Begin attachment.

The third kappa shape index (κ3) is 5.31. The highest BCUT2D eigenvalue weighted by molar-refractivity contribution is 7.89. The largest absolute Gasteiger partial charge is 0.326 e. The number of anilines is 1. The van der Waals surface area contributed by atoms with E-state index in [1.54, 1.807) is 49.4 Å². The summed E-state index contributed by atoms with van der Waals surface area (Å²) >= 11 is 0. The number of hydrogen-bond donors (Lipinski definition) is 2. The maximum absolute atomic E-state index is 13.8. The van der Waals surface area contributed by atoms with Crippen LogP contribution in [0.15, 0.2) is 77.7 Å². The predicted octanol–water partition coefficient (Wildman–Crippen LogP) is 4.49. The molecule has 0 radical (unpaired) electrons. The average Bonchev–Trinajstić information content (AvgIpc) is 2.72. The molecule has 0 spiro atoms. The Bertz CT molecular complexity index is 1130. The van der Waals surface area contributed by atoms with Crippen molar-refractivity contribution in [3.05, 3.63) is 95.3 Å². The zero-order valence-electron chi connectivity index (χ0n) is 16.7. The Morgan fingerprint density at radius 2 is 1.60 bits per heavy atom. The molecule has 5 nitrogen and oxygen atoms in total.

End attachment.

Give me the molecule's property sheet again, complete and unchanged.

The third kappa shape index (κ3) is 5.31. The highest BCUT2D eigenvalue weighted by molar-refractivity contribution is 7.89. The largest absolute Gasteiger partial charge is 0.326 e. The number of anilines is 1. The van der Waals surface area contributed by atoms with E-state index in [1.54, 1.807) is 49.4 Å². The summed E-state index contributed by atoms with van der Waals surface area (Å²) >= 11 is 0. The number of hydrogen-bond donors (Lipinski definition) is 2. The maximum absolute atomic E-state index is 13.8. The van der Waals surface area contributed by atoms with Crippen LogP contribution in [0.15, 0.2) is 77.7 Å². The predicted octanol–water partition coefficient (Wildman–Crippen LogP) is 4.49. The molecule has 0 radical (unpaired) electrons. The average Bonchev–Trinajstić information content (AvgIpc) is 2.72. The molecule has 0 spiro atoms. The Bertz CT molecular complexity index is 1130. The van der Waals surface area contributed by atoms with Crippen molar-refractivity contribution in [3.05, 3.63) is 95.3 Å². The zero-order valence-electron chi connectivity index (χ0n) is 16.7. The Morgan fingerprint density at radius 2 is 1.60 bits per heavy atom. The molecule has 5 nitrogen and oxygen atoms in total.